So, if this mushroom is indeed so common and so otherwise, “basic” (it’s truly hard to go out into the woods and not find turkey tail), why is it such a hot topic? The mushroom boasts a number of truly amazing health benefits, including the ability to fight cancer, a claim which is supported by an ever-increasing base of research.
So, how does turkey tail fight cancer?
A general review of 13 studies found that when coupled with conventional cancer treatments, patients given anywhere from 1-3.6 grams of turkey tail mushroom every day experienced a 9% reduction in 5-year mortality compared with the control group. These types of cancers included breast cancer, colorectal cancer, and gastric cancer. But how is it exactly that turkey tail mushrooms fight cancer in the body?
A single sample of turkey tail mushroom contained more than 35 beneficial phenolic and antioxidant compounds, including flavanoid antioxidants like quercetin and baicalein, which in recent years have been flying off the shelves of vitamin stores due to their immune boosting properties. Many of the key cancer-fighting benefits come from compounds found in the mushroom called “polysaccharides.”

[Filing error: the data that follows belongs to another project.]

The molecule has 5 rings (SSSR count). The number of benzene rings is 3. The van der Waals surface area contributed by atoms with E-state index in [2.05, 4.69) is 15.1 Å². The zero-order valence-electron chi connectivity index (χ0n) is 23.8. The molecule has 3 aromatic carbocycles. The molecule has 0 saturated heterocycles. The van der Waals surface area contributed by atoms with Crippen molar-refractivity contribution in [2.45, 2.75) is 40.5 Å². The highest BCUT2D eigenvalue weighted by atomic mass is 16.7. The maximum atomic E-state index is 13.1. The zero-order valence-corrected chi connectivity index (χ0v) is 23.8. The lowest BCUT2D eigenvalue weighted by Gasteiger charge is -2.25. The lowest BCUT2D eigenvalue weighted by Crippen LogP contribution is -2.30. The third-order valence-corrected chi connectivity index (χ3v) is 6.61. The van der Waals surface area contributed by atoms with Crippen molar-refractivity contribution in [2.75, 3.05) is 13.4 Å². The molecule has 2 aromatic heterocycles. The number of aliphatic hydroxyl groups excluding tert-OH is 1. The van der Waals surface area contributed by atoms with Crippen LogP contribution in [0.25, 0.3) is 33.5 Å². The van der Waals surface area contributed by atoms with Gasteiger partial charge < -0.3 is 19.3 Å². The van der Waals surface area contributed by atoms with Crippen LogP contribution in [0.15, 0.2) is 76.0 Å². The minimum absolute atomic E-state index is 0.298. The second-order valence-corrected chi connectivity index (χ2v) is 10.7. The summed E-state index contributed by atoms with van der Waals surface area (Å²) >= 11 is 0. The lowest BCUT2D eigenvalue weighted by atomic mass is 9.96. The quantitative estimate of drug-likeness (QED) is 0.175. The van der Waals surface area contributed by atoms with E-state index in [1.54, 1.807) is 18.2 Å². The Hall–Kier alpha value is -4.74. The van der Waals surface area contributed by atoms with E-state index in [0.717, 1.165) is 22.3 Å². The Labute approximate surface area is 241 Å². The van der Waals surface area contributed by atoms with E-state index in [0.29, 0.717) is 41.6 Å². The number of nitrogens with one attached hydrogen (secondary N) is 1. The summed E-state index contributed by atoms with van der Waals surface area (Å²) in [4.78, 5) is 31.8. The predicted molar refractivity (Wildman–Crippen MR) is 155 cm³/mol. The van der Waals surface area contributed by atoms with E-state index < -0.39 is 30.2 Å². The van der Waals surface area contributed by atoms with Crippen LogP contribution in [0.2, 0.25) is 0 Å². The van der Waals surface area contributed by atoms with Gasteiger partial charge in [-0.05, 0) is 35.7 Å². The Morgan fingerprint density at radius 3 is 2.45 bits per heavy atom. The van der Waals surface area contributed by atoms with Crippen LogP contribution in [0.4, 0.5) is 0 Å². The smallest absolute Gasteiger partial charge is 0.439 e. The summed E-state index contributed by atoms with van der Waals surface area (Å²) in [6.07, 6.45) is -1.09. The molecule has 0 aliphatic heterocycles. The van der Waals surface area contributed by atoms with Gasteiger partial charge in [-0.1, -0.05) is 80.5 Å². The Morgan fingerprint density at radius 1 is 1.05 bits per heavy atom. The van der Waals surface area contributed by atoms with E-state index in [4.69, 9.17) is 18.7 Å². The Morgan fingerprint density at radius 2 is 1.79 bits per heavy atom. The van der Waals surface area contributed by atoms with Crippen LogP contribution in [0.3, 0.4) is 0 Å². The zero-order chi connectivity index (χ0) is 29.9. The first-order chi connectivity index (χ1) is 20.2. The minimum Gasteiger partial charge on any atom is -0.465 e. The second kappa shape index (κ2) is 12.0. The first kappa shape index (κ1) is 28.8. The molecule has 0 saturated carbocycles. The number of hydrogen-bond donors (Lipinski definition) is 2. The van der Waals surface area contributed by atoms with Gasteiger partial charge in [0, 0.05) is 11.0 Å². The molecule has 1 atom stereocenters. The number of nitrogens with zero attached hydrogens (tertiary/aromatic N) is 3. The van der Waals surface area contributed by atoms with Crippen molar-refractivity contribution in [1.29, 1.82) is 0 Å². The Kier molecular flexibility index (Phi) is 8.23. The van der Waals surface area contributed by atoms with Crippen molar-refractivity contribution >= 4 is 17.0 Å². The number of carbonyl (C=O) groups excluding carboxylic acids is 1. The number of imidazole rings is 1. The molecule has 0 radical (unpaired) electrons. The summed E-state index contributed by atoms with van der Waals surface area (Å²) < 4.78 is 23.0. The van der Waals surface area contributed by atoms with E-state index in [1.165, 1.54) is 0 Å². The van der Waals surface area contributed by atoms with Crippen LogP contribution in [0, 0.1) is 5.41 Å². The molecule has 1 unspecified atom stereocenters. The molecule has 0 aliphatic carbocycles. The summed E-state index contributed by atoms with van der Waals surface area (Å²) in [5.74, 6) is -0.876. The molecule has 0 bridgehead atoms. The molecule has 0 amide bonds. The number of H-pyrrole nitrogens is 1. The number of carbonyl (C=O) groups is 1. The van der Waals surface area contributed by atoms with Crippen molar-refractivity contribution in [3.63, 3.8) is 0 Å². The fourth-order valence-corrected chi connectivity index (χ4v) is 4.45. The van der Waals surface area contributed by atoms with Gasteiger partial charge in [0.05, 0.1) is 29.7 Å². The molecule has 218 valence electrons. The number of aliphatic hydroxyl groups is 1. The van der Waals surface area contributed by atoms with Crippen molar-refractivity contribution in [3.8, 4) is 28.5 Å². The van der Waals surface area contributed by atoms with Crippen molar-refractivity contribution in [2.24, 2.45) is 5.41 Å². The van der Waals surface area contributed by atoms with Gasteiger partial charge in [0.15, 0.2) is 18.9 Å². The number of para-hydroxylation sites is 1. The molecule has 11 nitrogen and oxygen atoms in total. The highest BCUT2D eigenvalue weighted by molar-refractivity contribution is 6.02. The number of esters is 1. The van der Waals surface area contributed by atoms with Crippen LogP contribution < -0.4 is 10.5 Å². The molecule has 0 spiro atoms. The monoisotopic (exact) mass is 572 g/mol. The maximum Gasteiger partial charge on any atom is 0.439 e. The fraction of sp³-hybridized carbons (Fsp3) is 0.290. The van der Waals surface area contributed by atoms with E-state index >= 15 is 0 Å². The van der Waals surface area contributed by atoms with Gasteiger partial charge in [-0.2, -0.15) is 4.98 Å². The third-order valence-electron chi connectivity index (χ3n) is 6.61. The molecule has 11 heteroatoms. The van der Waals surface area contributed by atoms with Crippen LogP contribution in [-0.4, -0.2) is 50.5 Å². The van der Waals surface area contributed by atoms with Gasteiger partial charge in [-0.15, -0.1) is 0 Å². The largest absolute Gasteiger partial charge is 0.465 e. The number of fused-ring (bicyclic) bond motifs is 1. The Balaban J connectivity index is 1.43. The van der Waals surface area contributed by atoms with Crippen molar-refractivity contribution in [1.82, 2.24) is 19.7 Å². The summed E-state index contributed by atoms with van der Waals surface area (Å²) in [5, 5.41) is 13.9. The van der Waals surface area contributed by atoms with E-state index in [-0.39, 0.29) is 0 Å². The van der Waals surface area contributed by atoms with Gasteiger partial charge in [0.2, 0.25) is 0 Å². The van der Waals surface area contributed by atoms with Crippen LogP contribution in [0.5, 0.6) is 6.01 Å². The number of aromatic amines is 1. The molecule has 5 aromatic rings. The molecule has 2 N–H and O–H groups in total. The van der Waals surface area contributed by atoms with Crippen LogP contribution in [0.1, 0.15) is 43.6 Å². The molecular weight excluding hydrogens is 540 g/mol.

One study determined that a single sample of turkey tail mushroom contained more than 35 beneficial phenolic and antioxidant compounds, including flavanoid antioxidants like quercetin and baicalein, which in recent years have been flying off the shelves of vitamin stores due to their immune boosting properties. Many of the key cancer-fighting benefits come from compounds found in the mushroom called “polysaccharides.”
These chemicals act in various ways within the body, and in separate studies have been found to have both anti-tumor effects and generally immune boosting and immune modulating effects, all of which seem to act synergistically to improve one’s likelihood of beating cancer. Another type of compound found in turkey tail, beta-glucans, contain immune-modulating properties, meaning that they can calm an overactive immune system or activate an under-stimulated nervous system, which may contribute to the body’s ability to detect and fight tumors within itself. These various compounds simultaneously work both against tumors and in concert with the human immune system to strengthen what needs to be strengthened and fight off what needs to be fought, with little stress or damage to the body itself, in ways which I’m about to describe.